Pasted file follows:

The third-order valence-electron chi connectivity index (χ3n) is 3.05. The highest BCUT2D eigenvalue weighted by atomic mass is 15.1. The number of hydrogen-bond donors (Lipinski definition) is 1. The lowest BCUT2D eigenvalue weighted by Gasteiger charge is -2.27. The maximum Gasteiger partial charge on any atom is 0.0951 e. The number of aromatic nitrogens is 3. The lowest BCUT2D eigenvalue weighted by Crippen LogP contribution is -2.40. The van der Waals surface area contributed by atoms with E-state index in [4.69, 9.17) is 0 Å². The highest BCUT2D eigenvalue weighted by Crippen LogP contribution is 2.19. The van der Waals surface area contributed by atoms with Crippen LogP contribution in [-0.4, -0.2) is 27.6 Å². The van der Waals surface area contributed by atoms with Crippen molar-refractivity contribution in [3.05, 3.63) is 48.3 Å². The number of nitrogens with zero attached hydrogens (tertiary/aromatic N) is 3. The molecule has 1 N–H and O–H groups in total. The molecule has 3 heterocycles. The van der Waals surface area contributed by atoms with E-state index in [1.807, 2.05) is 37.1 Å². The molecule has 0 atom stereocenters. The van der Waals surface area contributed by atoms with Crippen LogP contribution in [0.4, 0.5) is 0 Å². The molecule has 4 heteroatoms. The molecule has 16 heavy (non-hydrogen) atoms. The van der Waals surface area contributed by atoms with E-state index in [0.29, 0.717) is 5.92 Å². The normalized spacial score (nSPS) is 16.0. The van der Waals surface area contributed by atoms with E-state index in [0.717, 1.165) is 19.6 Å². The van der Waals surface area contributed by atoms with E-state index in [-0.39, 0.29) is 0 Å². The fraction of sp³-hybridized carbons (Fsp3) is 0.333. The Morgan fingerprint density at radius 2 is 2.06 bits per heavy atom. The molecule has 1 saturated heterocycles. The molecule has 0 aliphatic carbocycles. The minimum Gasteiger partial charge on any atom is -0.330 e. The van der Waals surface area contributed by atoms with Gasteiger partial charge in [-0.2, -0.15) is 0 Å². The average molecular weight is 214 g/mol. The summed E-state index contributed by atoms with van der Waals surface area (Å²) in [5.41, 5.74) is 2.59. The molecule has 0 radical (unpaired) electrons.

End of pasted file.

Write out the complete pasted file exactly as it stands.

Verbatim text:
The third-order valence-electron chi connectivity index (χ3n) is 3.05. The highest BCUT2D eigenvalue weighted by atomic mass is 15.1. The number of hydrogen-bond donors (Lipinski definition) is 1. The lowest BCUT2D eigenvalue weighted by Gasteiger charge is -2.27. The maximum Gasteiger partial charge on any atom is 0.0951 e. The number of aromatic nitrogens is 3. The lowest BCUT2D eigenvalue weighted by Crippen LogP contribution is -2.40. The van der Waals surface area contributed by atoms with E-state index in [4.69, 9.17) is 0 Å². The highest BCUT2D eigenvalue weighted by Crippen LogP contribution is 2.19. The van der Waals surface area contributed by atoms with Crippen LogP contribution in [-0.4, -0.2) is 27.6 Å². The van der Waals surface area contributed by atoms with Crippen molar-refractivity contribution in [3.05, 3.63) is 48.3 Å². The number of nitrogens with zero attached hydrogens (tertiary/aromatic N) is 3. The molecule has 1 N–H and O–H groups in total. The molecule has 3 heterocycles. The van der Waals surface area contributed by atoms with E-state index in [1.807, 2.05) is 37.1 Å². The molecule has 0 atom stereocenters. The van der Waals surface area contributed by atoms with Crippen LogP contribution in [0.4, 0.5) is 0 Å². The molecule has 4 heteroatoms. The molecule has 16 heavy (non-hydrogen) atoms. The van der Waals surface area contributed by atoms with E-state index in [0.29, 0.717) is 5.92 Å². The normalized spacial score (nSPS) is 16.0. The van der Waals surface area contributed by atoms with E-state index in [0.717, 1.165) is 19.6 Å². The van der Waals surface area contributed by atoms with E-state index in [-0.39, 0.29) is 0 Å². The fraction of sp³-hybridized carbons (Fsp3) is 0.333. The Morgan fingerprint density at radius 2 is 2.06 bits per heavy atom. The molecule has 1 saturated heterocycles. The molecule has 0 aliphatic carbocycles. The minimum Gasteiger partial charge on any atom is -0.330 e. The van der Waals surface area contributed by atoms with Gasteiger partial charge in [-0.2, -0.15) is 0 Å². The average molecular weight is 214 g/mol. The summed E-state index contributed by atoms with van der Waals surface area (Å²) in [5.41, 5.74) is 2.59. The molecule has 0 radical (unpaired) electrons.